So, how can chief executives prepare for this wide-open opportunity? Let’s focus on the true nature of competition in
THE NATURE OF COMPETITION IN
The 12 European Community (EC) countries have a total gross domestic product of approximately $4.4 trillion and about 320 million potential customers. To put this into perspective, the
Certainly, most trade barriers will be lifted, but trade barriers are really not inhibitors to consumer product sales. Of course, 1992 is going to be a very important year for banks, interest companies, airlines and similar organizations to which different monetary systems and trade laws are the real barriers. But in a practical sense, consumer product companies are not held back by these barriers. On the other hand, these companies will encounter country-by-country cultural barriers that will not be “lifted” so easily even in
Therefore, the competitive environment will not alter dramatically in 1992. Competitively, each country in
Government restrictions also play a part in the competitive environment in certain countries. Both
The failure to reach agreement on farm subsidies echoes this protectionist mentality. Many
Despite rhetoric of the single European market opening in 1992, European businessmen seem to want more protection than the EC ministers originally bargained for. European businessmen are banding together in a flurry of alliances and cross-shareholding pacts to shield them from outside competition. As
One method is to establish your operation in
According to another KPMG Peat Marwick survey of 800
BUILDING BRAND LOYALTY WITHIN CULTURAL BARRIERS
If you want to compete successfully in the pan-European market, it is vitally important to remember that you cannot regard Western Europeans as a single entity. There are Italians, Frenchmen, Spaniards, and so on. Think of
The true Western European market comprises separate, distinct markets within each country because of barriers stronger than any physical obstacle. These untraversable barriers include language and social/cultural differences. For example, try marketing a widely successful
Understanding cultural differences is the greatest challenge facing
How can we market products to obtain brand loyalty within such a divergent market? First, we must remember that just as there are no Western Europeans, there are no pan-European products. Instead, there are 12 tailored versions of the same product. Building brand loyalty must be done country by country. Some of my competitors are tackling
Begin by targeting
Marketing techniques in the Western European countries are virtually the same as in the
Consider developing a universal message that can be translated into 11 languages and adapted to attract attention in each country. Take care to avoid language-based jokes, puns, double meanings and any visuals that might be considered market-specific. Then take the universal message and tailor it in each country to consumers in the specific markets. This may mean changing the look of the packaging, advertising, or changes in the product itself. Remember that some languages, such as German, require a lengthier, more formal style and thus additional space for copy in their advertisements or direct mail pieces. From a purely practical point of view, you can construct a generic message that is less creative but that can be adapted to each country with minimal changes. This may save time and costs. Flexibility is the key-being able to mix the corporate message with on-the-ground expertise.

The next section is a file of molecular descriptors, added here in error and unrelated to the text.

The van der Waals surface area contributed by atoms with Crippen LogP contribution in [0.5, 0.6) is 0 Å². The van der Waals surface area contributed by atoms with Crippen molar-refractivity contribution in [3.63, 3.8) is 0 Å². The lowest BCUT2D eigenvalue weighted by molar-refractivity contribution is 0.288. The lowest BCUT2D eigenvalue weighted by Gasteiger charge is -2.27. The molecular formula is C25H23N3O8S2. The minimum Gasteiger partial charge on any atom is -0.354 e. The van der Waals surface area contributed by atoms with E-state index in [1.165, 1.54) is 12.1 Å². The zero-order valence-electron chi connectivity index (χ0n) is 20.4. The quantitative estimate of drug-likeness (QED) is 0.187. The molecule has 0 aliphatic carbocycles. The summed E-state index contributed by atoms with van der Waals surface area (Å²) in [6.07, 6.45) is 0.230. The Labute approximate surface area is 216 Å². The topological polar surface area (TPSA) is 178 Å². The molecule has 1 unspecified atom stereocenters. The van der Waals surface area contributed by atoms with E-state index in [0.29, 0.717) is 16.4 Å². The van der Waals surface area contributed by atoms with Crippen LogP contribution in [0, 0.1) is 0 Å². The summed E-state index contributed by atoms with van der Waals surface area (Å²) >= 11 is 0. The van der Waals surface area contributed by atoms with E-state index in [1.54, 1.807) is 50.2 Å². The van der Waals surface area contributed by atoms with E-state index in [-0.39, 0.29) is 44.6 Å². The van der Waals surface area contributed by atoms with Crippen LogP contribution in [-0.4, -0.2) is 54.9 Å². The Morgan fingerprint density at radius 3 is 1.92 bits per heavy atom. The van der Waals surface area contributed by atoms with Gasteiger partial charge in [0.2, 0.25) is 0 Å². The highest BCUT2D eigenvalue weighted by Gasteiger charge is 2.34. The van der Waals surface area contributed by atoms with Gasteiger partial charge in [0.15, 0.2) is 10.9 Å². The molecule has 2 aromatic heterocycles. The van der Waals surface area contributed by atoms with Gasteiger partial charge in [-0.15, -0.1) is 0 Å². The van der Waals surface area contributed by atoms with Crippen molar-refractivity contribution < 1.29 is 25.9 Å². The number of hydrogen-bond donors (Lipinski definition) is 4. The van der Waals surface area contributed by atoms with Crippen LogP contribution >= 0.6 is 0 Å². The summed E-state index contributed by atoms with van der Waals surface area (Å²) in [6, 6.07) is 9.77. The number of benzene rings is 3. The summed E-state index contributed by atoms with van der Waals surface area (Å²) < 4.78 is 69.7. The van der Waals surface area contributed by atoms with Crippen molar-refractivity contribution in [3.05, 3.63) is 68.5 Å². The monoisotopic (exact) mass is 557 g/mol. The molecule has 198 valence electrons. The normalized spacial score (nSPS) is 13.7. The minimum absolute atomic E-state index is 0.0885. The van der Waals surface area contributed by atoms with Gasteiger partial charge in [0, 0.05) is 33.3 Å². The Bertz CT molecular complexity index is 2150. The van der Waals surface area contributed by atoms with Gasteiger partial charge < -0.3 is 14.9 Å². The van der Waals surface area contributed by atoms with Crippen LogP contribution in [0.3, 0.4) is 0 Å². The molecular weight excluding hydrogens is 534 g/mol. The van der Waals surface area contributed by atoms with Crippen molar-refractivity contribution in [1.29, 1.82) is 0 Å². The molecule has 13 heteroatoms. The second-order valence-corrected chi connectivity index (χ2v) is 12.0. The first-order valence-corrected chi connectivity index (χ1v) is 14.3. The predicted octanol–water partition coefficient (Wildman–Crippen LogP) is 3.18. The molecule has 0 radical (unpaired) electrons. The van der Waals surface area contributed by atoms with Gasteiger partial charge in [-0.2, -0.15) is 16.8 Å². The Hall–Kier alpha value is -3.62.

If you are fortunate to have a strong following in the
STRATEGY FOR MARKETING IN
What will make American businesses shine in
As an extension to business practices, one also must research and understand the unique details of each country, especially cultural differences. Then, each marketing plan and its elements must be evaluated within the context of this research. The Japanese call it “dochakuka”-becoming a native or “part of the woodwork.”
A classic example of not doing this research is Chevrolet’s attempt to market the Nova overseas. Because -no va” means “it does not go” in some languages, European sales were slow due to customers’ lack of confidence in the product’s name.
In addition to language differences, be sure to research the popular home industries, local laws and customs, transportation options, and local politics. For example, if you are marketing a product that is in direct competition with a home industry, you may not receive local cooperation. Also, the environmental lobby is very strong in
It is also a good idea to hire native countrymen to manage or at least advise operations in each country. Give them as much flexibility and latitude as possible.
This is possibly the single most successful strategy I have seen. It is vital to trust the subsidiary managers completely and allow them a high degree of autonomy. In essence, develop the corporate goals and messages and provide those to them. Like fine bakery chefs, subsidiary managers choose how to “frost the cake” so that it appears the most appetizing to consumers in their target market.
For example, our Italian subsidiary is less stringent about terms and conditions, discounts and so on-concurrent with Italian business practices. If it operated more strictly, as we do in the
Expect to expend a financial investment for
Finally, remember that our relationship with
Philippe Kahn is chairman and chief executive of Scotts Valley, CA-based Borland International, a developer of high-performance software products with annual revenues of $226 million.